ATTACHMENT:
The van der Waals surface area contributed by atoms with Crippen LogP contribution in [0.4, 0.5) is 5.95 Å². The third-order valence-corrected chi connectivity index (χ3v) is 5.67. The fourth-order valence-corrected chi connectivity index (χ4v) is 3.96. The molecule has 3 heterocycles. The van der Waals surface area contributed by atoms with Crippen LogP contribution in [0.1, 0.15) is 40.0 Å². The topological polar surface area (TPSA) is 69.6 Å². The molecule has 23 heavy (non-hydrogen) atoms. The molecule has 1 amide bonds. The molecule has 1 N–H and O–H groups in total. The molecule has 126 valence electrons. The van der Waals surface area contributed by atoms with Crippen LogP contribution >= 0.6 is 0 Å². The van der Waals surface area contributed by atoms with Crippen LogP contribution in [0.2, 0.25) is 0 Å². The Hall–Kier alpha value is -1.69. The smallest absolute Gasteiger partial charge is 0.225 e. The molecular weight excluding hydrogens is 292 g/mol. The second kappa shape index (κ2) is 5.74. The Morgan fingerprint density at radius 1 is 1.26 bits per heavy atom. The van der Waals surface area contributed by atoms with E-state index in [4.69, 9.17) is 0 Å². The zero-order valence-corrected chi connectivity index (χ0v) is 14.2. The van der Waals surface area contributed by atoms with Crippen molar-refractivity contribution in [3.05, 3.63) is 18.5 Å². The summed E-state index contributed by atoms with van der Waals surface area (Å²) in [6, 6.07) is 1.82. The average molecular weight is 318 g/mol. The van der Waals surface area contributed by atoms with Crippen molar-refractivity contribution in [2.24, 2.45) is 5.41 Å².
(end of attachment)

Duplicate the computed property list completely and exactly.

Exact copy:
The van der Waals surface area contributed by atoms with Crippen LogP contribution in [0.4, 0.5) is 5.95 Å². The third-order valence-corrected chi connectivity index (χ3v) is 5.67. The fourth-order valence-corrected chi connectivity index (χ4v) is 3.96. The molecule has 3 heterocycles. The van der Waals surface area contributed by atoms with Crippen LogP contribution in [0.1, 0.15) is 40.0 Å². The topological polar surface area (TPSA) is 69.6 Å². The molecule has 23 heavy (non-hydrogen) atoms. The molecule has 1 amide bonds. The molecule has 1 N–H and O–H groups in total. The molecule has 126 valence electrons. The van der Waals surface area contributed by atoms with Crippen LogP contribution >= 0.6 is 0 Å². The van der Waals surface area contributed by atoms with Crippen LogP contribution in [0.2, 0.25) is 0 Å². The Hall–Kier alpha value is -1.69. The smallest absolute Gasteiger partial charge is 0.225 e. The molecular weight excluding hydrogens is 292 g/mol. The second kappa shape index (κ2) is 5.74. The Morgan fingerprint density at radius 1 is 1.26 bits per heavy atom. The van der Waals surface area contributed by atoms with E-state index in [4.69, 9.17) is 0 Å². The zero-order valence-corrected chi connectivity index (χ0v) is 14.2. The van der Waals surface area contributed by atoms with Crippen molar-refractivity contribution in [3.05, 3.63) is 18.5 Å². The summed E-state index contributed by atoms with van der Waals surface area (Å²) in [6, 6.07) is 1.82. The average molecular weight is 318 g/mol. The van der Waals surface area contributed by atoms with Crippen molar-refractivity contribution in [2.24, 2.45) is 5.41 Å².